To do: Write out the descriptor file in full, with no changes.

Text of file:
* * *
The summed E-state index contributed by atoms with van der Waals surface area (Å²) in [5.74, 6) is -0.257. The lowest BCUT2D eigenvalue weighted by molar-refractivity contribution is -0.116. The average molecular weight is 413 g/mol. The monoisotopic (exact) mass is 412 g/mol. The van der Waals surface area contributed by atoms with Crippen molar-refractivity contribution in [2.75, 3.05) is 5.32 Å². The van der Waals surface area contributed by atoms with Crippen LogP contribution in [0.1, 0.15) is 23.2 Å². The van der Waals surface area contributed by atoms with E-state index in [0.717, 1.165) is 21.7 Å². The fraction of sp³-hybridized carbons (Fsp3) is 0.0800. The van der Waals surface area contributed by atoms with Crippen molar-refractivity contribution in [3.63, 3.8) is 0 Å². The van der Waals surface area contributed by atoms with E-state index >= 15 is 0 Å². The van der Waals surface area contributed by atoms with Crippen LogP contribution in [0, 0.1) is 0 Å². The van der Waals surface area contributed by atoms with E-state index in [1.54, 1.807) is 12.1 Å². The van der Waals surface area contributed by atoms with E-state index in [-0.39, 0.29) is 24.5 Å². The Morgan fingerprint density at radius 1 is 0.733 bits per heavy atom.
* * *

The summed E-state index contributed by atoms with van der Waals surface area (Å²) in [5.74, 6) is -0.257. The lowest BCUT2D eigenvalue weighted by molar-refractivity contribution is -0.116. The average molecular weight is 413 g/mol. The monoisotopic (exact) mass is 412 g/mol. The van der Waals surface area contributed by atoms with Crippen molar-refractivity contribution in [2.75, 3.05) is 5.32 Å². The van der Waals surface area contributed by atoms with Crippen LogP contribution in [0.1, 0.15) is 23.2 Å². The van der Waals surface area contributed by atoms with E-state index in [0.717, 1.165) is 21.7 Å². The fraction of sp³-hybridized carbons (Fsp3) is 0.0800. The van der Waals surface area contributed by atoms with Crippen molar-refractivity contribution in [3.63, 3.8) is 0 Å². The van der Waals surface area contributed by atoms with E-state index >= 15 is 0 Å². The van der Waals surface area contributed by atoms with Crippen LogP contribution in [0, 0.1) is 0 Å². The van der Waals surface area contributed by atoms with E-state index in [1.54, 1.807) is 12.1 Å². The van der Waals surface area contributed by atoms with E-state index in [-0.39, 0.29) is 24.5 Å². The Morgan fingerprint density at radius 1 is 0.733 bits per heavy atom.